Multiple sources say that NASA is going after an asteroid that could make billionaires of us all. Now, wouldn't that be nice? The heavenly body that could make everyone in the world afford private jets and yachts goes by the name Psyche 16, and it is a solid 'golden egg' that is between Mars and Jupiter.
The price of the precious metal in this asteroid is apparently about $10,000 quadrillion. To put this into perspective, the global economy is worth $75.5 trillion. So yes, the potential for this hunk of rock to make us stinking rich is incredibly real.
But don't get your hopes up just yet.
For instance, at the moment, the lucrative value this asteroid is worth is not NASA's top priority. Instead, if the popular organization was successful in capturing Psyche 16, the focus would be finding out if it could offer any additional insights into how our solar system came to be. Yes, there are still unanswered questions about this.
The asteroid does not just have gold. Besides this valuable metal, it has other precious metals as well, including platinum, iron, and even nickel.
What are the chances that this gold would actually end up in the world's precious metals market?
According to Scott Moore, a seasoned miner, and the chief executive officer of EuroSun mining, asteroids could soon be the next major challenge for miners since the resources we have here on earth keep dwindling.
So, mining precious metals in space is certainly something that is worth serious consideration, and rightly so.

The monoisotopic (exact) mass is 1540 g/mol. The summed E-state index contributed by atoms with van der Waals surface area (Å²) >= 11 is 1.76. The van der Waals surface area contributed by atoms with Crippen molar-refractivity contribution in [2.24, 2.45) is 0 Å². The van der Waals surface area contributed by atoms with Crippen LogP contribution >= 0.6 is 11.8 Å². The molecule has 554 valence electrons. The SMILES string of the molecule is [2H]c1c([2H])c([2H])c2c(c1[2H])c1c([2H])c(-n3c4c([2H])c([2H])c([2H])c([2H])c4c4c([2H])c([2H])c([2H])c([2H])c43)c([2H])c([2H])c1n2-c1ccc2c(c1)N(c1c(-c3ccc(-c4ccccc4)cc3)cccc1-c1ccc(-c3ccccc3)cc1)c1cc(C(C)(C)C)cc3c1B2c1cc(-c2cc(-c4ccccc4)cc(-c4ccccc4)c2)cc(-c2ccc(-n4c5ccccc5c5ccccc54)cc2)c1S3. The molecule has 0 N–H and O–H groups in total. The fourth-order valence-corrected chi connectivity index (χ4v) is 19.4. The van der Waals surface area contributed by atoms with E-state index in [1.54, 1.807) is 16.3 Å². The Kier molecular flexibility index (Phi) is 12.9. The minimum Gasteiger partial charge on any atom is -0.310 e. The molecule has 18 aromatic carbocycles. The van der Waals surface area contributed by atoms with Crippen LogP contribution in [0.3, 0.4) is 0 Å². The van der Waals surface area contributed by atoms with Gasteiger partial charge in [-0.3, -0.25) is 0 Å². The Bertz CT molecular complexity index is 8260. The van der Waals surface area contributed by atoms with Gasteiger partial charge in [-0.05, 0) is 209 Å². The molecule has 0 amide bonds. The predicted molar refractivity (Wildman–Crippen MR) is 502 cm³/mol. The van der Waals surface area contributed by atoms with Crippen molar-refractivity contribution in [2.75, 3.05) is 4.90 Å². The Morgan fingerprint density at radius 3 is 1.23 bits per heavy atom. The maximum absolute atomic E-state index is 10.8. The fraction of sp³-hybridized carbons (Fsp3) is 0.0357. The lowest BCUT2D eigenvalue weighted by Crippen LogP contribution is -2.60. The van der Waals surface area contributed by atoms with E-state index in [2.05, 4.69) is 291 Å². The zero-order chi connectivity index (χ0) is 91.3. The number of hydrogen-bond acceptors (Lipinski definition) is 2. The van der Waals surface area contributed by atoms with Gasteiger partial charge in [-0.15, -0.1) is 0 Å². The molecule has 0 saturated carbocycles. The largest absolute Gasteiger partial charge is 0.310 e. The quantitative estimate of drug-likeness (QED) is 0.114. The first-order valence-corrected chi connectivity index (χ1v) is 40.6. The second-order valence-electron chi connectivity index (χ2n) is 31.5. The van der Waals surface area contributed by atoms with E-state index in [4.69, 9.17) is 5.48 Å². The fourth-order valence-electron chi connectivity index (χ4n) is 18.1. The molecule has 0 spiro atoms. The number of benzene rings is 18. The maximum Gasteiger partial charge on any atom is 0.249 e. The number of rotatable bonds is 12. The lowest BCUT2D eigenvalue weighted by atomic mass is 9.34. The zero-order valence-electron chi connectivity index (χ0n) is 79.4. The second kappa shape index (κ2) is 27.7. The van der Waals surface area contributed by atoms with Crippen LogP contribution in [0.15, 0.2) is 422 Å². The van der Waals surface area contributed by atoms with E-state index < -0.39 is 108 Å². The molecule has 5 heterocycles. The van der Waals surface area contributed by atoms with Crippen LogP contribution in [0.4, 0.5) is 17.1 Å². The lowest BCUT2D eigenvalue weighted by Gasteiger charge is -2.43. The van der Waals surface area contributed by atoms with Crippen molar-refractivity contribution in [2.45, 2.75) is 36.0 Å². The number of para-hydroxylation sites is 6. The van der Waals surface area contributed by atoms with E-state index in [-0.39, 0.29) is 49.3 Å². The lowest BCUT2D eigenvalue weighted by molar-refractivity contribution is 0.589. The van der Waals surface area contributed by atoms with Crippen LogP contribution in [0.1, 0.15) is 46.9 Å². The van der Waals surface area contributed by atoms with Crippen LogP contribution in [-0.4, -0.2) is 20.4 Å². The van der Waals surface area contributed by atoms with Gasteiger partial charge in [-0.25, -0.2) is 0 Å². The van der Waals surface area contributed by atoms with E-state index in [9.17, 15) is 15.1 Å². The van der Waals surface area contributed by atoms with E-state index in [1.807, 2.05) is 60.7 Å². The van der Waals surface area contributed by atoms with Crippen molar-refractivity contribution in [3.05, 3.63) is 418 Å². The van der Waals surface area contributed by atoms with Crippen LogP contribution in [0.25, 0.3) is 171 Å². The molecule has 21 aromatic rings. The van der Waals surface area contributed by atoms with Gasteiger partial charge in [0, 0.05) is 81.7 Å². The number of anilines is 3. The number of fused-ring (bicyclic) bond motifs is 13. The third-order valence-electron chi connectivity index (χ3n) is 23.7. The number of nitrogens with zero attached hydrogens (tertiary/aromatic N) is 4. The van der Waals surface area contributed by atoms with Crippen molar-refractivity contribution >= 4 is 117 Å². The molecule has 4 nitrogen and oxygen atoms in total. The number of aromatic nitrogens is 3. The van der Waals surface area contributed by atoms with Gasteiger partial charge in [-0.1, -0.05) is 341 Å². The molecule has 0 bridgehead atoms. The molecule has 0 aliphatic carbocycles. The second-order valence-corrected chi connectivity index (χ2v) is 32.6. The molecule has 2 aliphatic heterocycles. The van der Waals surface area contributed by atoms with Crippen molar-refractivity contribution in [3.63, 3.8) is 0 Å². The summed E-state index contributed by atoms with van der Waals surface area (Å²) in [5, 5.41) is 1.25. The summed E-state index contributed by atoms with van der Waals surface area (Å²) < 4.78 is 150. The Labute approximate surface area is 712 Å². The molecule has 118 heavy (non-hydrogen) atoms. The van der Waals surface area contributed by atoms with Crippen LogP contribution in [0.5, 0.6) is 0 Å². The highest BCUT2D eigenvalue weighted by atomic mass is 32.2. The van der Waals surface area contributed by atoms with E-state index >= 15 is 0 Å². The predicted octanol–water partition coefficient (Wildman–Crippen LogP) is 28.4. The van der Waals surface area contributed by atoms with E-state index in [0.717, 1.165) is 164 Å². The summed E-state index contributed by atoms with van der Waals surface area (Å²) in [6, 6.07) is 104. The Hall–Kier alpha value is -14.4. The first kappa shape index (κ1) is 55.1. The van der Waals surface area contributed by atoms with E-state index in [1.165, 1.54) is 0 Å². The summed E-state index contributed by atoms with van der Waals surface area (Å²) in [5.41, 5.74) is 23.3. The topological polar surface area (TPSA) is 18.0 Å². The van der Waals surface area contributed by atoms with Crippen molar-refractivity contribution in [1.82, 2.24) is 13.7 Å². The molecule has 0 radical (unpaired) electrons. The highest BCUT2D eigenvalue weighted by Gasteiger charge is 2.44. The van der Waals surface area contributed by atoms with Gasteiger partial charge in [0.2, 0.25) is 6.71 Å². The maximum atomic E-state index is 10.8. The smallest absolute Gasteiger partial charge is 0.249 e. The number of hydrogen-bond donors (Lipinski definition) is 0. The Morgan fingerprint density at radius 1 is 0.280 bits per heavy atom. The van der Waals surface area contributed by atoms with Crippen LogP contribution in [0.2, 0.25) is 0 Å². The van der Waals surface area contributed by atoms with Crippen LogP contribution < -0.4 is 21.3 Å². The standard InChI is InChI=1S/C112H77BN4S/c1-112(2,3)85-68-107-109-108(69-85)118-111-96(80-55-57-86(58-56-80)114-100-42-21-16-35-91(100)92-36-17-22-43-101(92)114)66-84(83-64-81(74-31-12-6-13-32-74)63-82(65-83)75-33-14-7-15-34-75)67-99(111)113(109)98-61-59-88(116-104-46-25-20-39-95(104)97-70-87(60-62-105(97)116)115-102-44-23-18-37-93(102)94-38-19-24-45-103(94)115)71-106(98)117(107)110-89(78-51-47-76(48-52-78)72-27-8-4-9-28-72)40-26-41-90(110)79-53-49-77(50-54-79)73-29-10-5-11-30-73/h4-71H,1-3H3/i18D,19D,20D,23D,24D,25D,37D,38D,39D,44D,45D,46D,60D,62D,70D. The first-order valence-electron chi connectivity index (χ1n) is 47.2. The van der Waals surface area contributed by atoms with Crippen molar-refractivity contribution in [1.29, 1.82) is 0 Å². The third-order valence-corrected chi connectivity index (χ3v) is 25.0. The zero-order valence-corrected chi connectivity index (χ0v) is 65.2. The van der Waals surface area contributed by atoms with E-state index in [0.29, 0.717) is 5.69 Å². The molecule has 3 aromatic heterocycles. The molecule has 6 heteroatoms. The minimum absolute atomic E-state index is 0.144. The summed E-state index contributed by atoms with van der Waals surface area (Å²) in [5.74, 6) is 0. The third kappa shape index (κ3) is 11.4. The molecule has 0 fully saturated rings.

For instance, compared to the amount of gold in this asteroid, the 4 to 5 million ounces the so-called "Titans of Gold" bring into the gold market every year is nothing to write home about. These guys also control hundreds of the most productive precious metals properties around the globe.
In comparison, space has significantly higher amounts of gold. That is why industry experts like Moore think this might be the next frontier for miners. The next gold rush could very well involve a trip to space.
In fact, Moore claimed that mining precious metals in space will be "the next boom industry." He admitted this during an interview with the BBC. But these astronomical fortunes, he opines, are for those courageous enough to "rise to the challenge" and cash in on the asteroid gold rush.
As of yet, it hasn't happened, and given how things are going at the moment, it might take a while before this industry takes off.
First of all, as many people can imagine, mining asteroids will not be easy. There are a number of hurdles along the way. For instance, NASA will launch in 2022 in their attempt to get to the asteroid.
And even though that might seem like a close enough launch date, they will have to spend years orbiting the asteroid before they can actually land on it. That means there is a long way before this space gold finds its way into your local bank's vault.
But it's certainly interesting thinking about it.